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THE TEAM TODAY: Ryan Use This One

by Ryan Dittrick / Edmonton Oilers


St. Louis, MO - The Oilers' monster road trip continues with a stop in St. Louis.

The team immediately departed Buffalo following Tuesday night's 4-3 loss and arrived in The Gateway City late last night. On the heels of back-to-back outings, the Oilers elected to skip their schedule on-ice session in favour of an off-ice workout at the team's hotel.

As has been a common refrain for the team over the past few weeks, Oilers head coach Tom Renney felt the the team deserved more than the zero points in the standings they received last night.

"I thought we played well. If there ever is such a thing as a bitter fate that was the case last night. Coming off a strong performance against Chicago, you never know what to expect from your team the next night," Renney began.

"Certainly, it speaks to our character and our ability to go after wins and play anybody. We have to continue to embrace that if we're going to try and get back into this playoff race."


Recent call-ups Josh Green and Teemu Hartikainen had a tough go of it on Tuesday. Green was a -4 and Hartikainen was a -3.

"You can look at numbers and identify with a tough night," said Renney. "But they were part of a group of guys that really went after a hockey game last night and really went after two points."

For Hartikainen, it was his fourth game in four nights in four different cities. He suited up for the Barons in Oklahoma City on New Year's Eve against San Antonio then travelled to Houston the following night before joining the Oilers for their games in Chicago and Buffalo.

"You can't help but think the guy's tired," Renney said of Hartikainen. "But at the same time, you try to give him minutes and an opportunity to play -- and impact our game with his physical presence. Those are tools that you have in your tool box. You use those."

"You've got to find your way when you play a lot. Sometimes take it easy in some places," said Hartikainen, pointing you that he's still trying to make the most of the opportunity despite difficult circumstances.

"It means a second chance for me. I could be playing better but, like I said, I played a few games in Oklahoma and a lot of minutes in those games. I'm going to get my rest today then get my legs going. You're going to see a whole different Teemu Hartikainen (tomorrow)."

Green played down the middle with Horcoff and Hartikainen. The Oilers captain being on the left side hinted to some discomfort as Renney noted he was physically unable to take draws last night. He did take one, winning against Paul Gaustad.

However, Green did acquit himself well, going 63% in the dot.

"He did a great job on the dot and certainly his presence up the middle helped us," said Renney.


Both Renney and Jordan Eberle have some great memories from their time spent in the World Junior Hockey Championship and on the heels of last night's thrilling 6-5 Canadian semifinal loss to the Russians, they did some reflecting.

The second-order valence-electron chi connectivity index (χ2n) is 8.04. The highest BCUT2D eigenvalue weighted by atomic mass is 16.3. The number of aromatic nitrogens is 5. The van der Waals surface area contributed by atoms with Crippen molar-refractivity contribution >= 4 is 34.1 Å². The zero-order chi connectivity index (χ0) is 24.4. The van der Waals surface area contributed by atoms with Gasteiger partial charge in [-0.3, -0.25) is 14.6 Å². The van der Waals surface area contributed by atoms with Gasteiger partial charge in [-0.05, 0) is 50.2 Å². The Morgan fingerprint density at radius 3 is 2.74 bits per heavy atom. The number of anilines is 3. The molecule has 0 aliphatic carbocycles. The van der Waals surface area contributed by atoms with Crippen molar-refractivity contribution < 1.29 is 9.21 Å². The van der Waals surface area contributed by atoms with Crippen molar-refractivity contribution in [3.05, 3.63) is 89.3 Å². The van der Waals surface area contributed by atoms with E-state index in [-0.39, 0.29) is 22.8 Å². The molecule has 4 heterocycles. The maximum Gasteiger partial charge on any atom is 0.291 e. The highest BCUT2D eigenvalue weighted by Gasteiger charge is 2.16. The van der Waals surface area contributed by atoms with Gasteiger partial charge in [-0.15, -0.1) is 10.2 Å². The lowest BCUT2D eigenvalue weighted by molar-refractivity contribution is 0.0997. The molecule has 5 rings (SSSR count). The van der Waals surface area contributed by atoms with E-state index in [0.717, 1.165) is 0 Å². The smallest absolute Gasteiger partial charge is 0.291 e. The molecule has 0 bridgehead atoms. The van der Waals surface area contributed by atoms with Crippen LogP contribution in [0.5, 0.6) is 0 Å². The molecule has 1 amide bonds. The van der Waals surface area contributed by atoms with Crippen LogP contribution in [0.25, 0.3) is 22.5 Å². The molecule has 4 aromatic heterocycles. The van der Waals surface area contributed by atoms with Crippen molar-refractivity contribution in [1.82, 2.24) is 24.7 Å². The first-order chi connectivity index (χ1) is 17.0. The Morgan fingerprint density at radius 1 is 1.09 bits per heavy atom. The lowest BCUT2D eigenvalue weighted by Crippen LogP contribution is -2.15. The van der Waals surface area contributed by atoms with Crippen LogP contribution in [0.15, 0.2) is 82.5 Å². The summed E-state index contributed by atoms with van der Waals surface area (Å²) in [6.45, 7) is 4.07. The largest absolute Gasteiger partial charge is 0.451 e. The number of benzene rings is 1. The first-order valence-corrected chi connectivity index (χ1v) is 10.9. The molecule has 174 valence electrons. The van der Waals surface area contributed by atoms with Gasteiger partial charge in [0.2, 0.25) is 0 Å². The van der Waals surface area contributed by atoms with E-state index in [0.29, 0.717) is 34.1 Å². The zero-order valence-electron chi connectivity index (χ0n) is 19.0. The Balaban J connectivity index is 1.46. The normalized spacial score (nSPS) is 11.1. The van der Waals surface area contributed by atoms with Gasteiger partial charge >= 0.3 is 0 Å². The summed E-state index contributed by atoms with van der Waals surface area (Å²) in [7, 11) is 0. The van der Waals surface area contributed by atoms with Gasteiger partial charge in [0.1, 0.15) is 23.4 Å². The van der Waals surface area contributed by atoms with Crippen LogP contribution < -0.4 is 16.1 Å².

Renney was coach of the Canadian side in both 1992 and 1999 -- coming up with the Silver Medal in the '99 Winnipeg tournament.

"(1999) in Winnipeg. A great hockey city. It was a great tournament for us. It was one of those times you don't get the pick of the litter -- we had seven or eight eligible players not with us as Canada has every year," said Renney.

"We found a way to build a tournament and accept that responsibility of being Canada's team for a couple of weeks. Roberto (Luongo) was the cornerstone with a real good back-end and good forwards that have done some things in the National Hockey League as well."

The Canadian team that year lost out to Russia in overtime of the Gold Medal Game. By contrast, in 1992, Canada finished in 6th place.

"It's always a great experience and Germany (in 1992) was the 180 to that. It was a real important experience for Hockey Canada. I think it helped everyone to sharpen their pencil after that."

Eberle's two tournaments were also very different, winning Gold in 2009 thanks in large part to his last-second heroics against the Russians.

"When we played the Russians, we would score then they would come back with another one. They buried one with about four minutes to go to take the lead and we battled back. The rest is history," said Eberle. "We had a great tournament. We didn't play our best hockey until the final. Taking the Russians to overtime was the turning point then we buried Sweden (in the Gold Medal Game)."

Canada tried to come back once again in 2010 against the Americans -- both Eberle and Taylor Hall were on that team -- but they were just short, losing in overtime of the Gold Medal Game.

"That was a crazy game. The Americans were a fast team. We found a way to tie it and overtime four-on-four is tough. You give up an odd-man rush like we did and they come in and score."

Canada has gone without Gold for three years now. A fact that doesn't surprise Eberle, given the nature of the tournament.

"It's not an easy tournament, it's like the Super Bowl," Eberle remarked. "You get one game and if you lose, you're done. Especially when you do it on your home soil, it's tougher."


At the end of his availability, Renney talked briefly about the status of Ryan Nugent-Hopkins.

"I'm not sure what we're going to do with him. I have to check with (trainer) T.D. (Forss) here. He's feeling better but I don't see him playing on the rest of this trip."

-- Marc Ciampa,


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